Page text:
Jet lag settled upon me. At times I felt drunk and unstable; ready to burst with some sort of emotional explosion of gratitude tinged with nervousness. I had just flown from Munich to Montreal on a gamble. The World Cup circuit was coming up and qualifying required a visit to the homeland. I had waited in Munich for permission to get a wild card to do the comps and so avoid the hefty trip overseas but it never came for my deadline. My rational said to go for the regionals and nationals. That way, if I blew one comp, at least I had a back up…! 🙂
Having received no answer days before regionals I followed my intuition and searched for a ticket. The one obstacle: paying for it. My visa had already expressed its unhappiness with me incurred from the last two years. The only option left was decided out of pure desperation: to take up an offer from an old friend. So here’s a big shout out to Kimanda of Boulders gym in Stelleys who not only covered one of our flights but who also has been a source of unwavering faith in me and my abilities. Thank you Kimanda!
All I had to do now was compete. Avoiding the pressure to do well was ideal, yet exactly how to achieve that was uncertain. I put an immediate halt to my training program which was in the middle of a strength phase and detailed no prep for comp format. The last european session consisted of Alex shouting strange German words at me to try harder while I climbed to the ring of 5 on, 5 off.
One day later, I arrived, unpacked and packed again for the weekend trip to regionals. Although incredibly jet lagged, I didn’t feel so much nervousness as I did excitement. Many an old friend was within reach not just emotionally as they have been before but now physically. This was something I had yearned for many a time while in Europe. Coming home aroused in me a reminder of where I was from and surprisingly, a yearning to want to come back sooner than thought. It had been so long that the paper bills of my country changed. When I asked a friend when this happened she replied two years ago. Again I asked, questioningly as if I had heard wrong. She smiled and repeated the same answer, ‘yes, two years.’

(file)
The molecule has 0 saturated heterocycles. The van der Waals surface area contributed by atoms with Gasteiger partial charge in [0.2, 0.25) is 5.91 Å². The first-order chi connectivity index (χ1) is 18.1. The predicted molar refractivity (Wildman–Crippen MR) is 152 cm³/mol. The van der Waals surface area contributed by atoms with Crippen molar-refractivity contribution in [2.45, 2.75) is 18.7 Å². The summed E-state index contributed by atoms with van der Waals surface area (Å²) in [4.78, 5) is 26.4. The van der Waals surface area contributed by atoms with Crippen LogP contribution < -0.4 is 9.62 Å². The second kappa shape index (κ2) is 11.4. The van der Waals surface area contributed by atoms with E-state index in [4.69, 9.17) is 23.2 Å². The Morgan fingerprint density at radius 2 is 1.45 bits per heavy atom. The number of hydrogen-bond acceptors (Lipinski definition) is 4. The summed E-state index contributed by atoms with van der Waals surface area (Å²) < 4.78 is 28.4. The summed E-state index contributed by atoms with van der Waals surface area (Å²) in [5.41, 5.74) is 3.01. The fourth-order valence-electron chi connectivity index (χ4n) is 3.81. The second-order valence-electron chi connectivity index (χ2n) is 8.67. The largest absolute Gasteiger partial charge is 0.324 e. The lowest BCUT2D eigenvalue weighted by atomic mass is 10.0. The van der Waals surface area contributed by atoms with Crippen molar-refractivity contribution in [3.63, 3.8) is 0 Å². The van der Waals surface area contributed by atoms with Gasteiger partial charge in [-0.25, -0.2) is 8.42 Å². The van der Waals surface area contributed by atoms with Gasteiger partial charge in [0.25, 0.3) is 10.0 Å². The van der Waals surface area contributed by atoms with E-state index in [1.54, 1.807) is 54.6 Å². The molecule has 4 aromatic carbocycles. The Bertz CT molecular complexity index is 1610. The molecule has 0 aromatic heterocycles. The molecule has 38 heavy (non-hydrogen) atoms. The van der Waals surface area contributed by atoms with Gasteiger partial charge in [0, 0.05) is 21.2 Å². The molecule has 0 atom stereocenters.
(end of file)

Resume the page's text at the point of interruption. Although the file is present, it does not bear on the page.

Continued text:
Coming for Regionals proved a good warm up for nationals. I hadn’t climbed on North American type problems for some time though the problems at nationals proved more along this line. Regionals qualifiers were surprisingly easy, making it a flash fest, quickly reminding me how the Tour de Bloc comps worked. I made it into finals which were more interesting and a bit tougher which reminded me of my mental weaknesses in competition.
For the first problem I underestimated the first long move and came up too short but pulled it off second go. Problem 2 had a long lock off to a crimp which I was within a cm to getting behind but not close enough. At problem 3 my head left me. This line had a long reach requiring balance, relaxation and a trust in ones abilities. I confused the beta on my first try, figured it for the second but continued to fall because of climbing in a less than ideal fashion: panicked and rushed. I continued with that neurotic behavior until my 5 minutes were up. My frustration with the problem and for not being able to keep my cool got to me. As much as I tried to let it go, I carried some of that frustration to the last problem which I arrived at in survival mode with a mouth drier than the Sierra desert. Half way up the problem my heel popped off as I had placed it too fast and clumsily. Second try I took more care but continued to over grip my way to the top. The results weren’t horrible but that didn’t matter. I was not content with my performance and knew I could do better. My insides wondered what happened to the words I had mentally rehearsed: relaxed, strong, confident? After the comp I returned to problem 3 and did it with ease. Unsure of whether this made me feel better as it felt the easiest overall, if anything, it showed me what kind of mental state I need to be in at these comps: calm, cool and collect.
part two is here. Thanks for reading.